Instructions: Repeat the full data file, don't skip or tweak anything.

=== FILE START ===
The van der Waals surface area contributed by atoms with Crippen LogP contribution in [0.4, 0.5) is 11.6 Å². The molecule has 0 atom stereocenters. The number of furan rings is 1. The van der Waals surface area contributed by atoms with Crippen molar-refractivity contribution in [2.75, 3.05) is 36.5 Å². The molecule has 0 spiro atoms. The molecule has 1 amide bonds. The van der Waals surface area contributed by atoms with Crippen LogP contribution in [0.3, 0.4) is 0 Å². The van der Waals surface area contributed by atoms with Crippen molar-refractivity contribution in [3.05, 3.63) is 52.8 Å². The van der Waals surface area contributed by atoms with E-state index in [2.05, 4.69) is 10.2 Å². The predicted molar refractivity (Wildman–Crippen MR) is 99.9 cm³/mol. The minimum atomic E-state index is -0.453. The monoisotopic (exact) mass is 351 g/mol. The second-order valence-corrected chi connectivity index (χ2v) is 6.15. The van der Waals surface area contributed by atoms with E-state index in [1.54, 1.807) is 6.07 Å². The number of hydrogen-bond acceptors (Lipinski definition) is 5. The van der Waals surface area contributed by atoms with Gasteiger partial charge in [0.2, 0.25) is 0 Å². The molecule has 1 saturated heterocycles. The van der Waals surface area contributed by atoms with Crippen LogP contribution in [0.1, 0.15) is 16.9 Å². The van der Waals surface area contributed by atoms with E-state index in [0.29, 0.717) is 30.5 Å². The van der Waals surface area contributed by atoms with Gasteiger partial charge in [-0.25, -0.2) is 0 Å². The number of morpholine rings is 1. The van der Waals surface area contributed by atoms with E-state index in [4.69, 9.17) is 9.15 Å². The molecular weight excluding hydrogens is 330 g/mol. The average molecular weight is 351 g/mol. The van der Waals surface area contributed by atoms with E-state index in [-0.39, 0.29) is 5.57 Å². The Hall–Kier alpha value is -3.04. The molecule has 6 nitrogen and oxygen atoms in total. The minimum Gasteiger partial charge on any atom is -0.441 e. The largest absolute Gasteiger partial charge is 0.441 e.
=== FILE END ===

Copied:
The van der Waals surface area contributed by atoms with Crippen LogP contribution in [0.4, 0.5) is 11.6 Å². The molecule has 0 atom stereocenters. The number of furan rings is 1. The van der Waals surface area contributed by atoms with Crippen molar-refractivity contribution in [2.75, 3.05) is 36.5 Å². The molecule has 0 spiro atoms. The molecule has 1 amide bonds. The van der Waals surface area contributed by atoms with Crippen LogP contribution in [0.3, 0.4) is 0 Å². The van der Waals surface area contributed by atoms with Crippen molar-refractivity contribution in [3.05, 3.63) is 52.8 Å². The van der Waals surface area contributed by atoms with E-state index in [2.05, 4.69) is 10.2 Å². The predicted molar refractivity (Wildman–Crippen MR) is 99.9 cm³/mol. The minimum atomic E-state index is -0.453. The monoisotopic (exact) mass is 351 g/mol. The second-order valence-corrected chi connectivity index (χ2v) is 6.15. The van der Waals surface area contributed by atoms with E-state index in [1.54, 1.807) is 6.07 Å². The number of hydrogen-bond acceptors (Lipinski definition) is 5. The van der Waals surface area contributed by atoms with Gasteiger partial charge in [0.2, 0.25) is 0 Å². The molecule has 1 saturated heterocycles. The van der Waals surface area contributed by atoms with Crippen LogP contribution in [0.1, 0.15) is 16.9 Å². The van der Waals surface area contributed by atoms with E-state index in [0.29, 0.717) is 30.5 Å². The van der Waals surface area contributed by atoms with Gasteiger partial charge in [-0.25, -0.2) is 0 Å². The number of morpholine rings is 1. The van der Waals surface area contributed by atoms with E-state index in [4.69, 9.17) is 9.15 Å². The molecular weight excluding hydrogens is 330 g/mol. The average molecular weight is 351 g/mol. The van der Waals surface area contributed by atoms with E-state index in [-0.39, 0.29) is 5.57 Å². The Hall–Kier alpha value is -3.04. The molecule has 6 nitrogen and oxygen atoms in total. The minimum Gasteiger partial charge on any atom is -0.441 e. The largest absolute Gasteiger partial charge is 0.441 e.